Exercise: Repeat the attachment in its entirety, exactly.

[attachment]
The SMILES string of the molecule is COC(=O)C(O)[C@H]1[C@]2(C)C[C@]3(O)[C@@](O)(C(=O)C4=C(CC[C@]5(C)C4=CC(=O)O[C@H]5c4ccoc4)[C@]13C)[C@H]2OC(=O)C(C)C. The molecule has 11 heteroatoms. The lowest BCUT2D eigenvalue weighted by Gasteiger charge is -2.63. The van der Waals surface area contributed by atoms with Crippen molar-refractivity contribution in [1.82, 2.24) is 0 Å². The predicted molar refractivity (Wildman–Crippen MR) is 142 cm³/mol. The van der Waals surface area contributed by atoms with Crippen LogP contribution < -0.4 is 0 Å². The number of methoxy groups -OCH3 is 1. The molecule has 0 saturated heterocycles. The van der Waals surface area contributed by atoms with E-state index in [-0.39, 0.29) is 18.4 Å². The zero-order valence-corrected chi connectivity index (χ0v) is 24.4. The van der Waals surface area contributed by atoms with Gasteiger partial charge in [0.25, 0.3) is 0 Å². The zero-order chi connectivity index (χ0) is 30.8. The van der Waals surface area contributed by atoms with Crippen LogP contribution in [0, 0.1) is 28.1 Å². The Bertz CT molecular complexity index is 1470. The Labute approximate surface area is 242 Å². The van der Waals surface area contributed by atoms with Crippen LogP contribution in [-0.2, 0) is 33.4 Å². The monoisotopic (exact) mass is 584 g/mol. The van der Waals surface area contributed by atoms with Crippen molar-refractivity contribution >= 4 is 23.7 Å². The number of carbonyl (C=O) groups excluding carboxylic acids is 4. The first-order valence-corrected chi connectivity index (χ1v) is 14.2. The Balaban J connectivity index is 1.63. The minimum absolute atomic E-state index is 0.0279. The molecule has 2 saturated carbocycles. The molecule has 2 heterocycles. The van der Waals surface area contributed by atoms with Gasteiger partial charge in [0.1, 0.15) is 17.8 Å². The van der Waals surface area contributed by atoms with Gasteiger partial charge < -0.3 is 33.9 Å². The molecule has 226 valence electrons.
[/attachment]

The SMILES string of the molecule is COC(=O)C(O)[C@H]1[C@]2(C)C[C@]3(O)[C@@](O)(C(=O)C4=C(CC[C@]5(C)C4=CC(=O)O[C@H]5c4ccoc4)[C@]13C)[C@H]2OC(=O)C(C)C. The molecule has 11 heteroatoms. The lowest BCUT2D eigenvalue weighted by Gasteiger charge is -2.63. The van der Waals surface area contributed by atoms with Crippen molar-refractivity contribution in [1.82, 2.24) is 0 Å². The predicted molar refractivity (Wildman–Crippen MR) is 142 cm³/mol. The van der Waals surface area contributed by atoms with Crippen LogP contribution < -0.4 is 0 Å². The number of methoxy groups -OCH3 is 1. The molecule has 0 saturated heterocycles. The van der Waals surface area contributed by atoms with E-state index in [-0.39, 0.29) is 18.4 Å². The zero-order valence-corrected chi connectivity index (χ0v) is 24.4. The van der Waals surface area contributed by atoms with Gasteiger partial charge in [0.25, 0.3) is 0 Å². The zero-order chi connectivity index (χ0) is 30.8. The van der Waals surface area contributed by atoms with Crippen LogP contribution in [0, 0.1) is 28.1 Å². The Bertz CT molecular complexity index is 1470. The Labute approximate surface area is 242 Å². The van der Waals surface area contributed by atoms with Crippen LogP contribution in [-0.2, 0) is 33.4 Å². The monoisotopic (exact) mass is 584 g/mol. The van der Waals surface area contributed by atoms with Crippen molar-refractivity contribution >= 4 is 23.7 Å². The number of carbonyl (C=O) groups excluding carboxylic acids is 4. The first-order valence-corrected chi connectivity index (χ1v) is 14.2. The Balaban J connectivity index is 1.63. The minimum absolute atomic E-state index is 0.0279. The molecule has 2 saturated carbocycles. The molecule has 2 heterocycles. The van der Waals surface area contributed by atoms with Gasteiger partial charge in [0.1, 0.15) is 17.8 Å². The van der Waals surface area contributed by atoms with Gasteiger partial charge < -0.3 is 33.9 Å². The molecule has 226 valence electrons.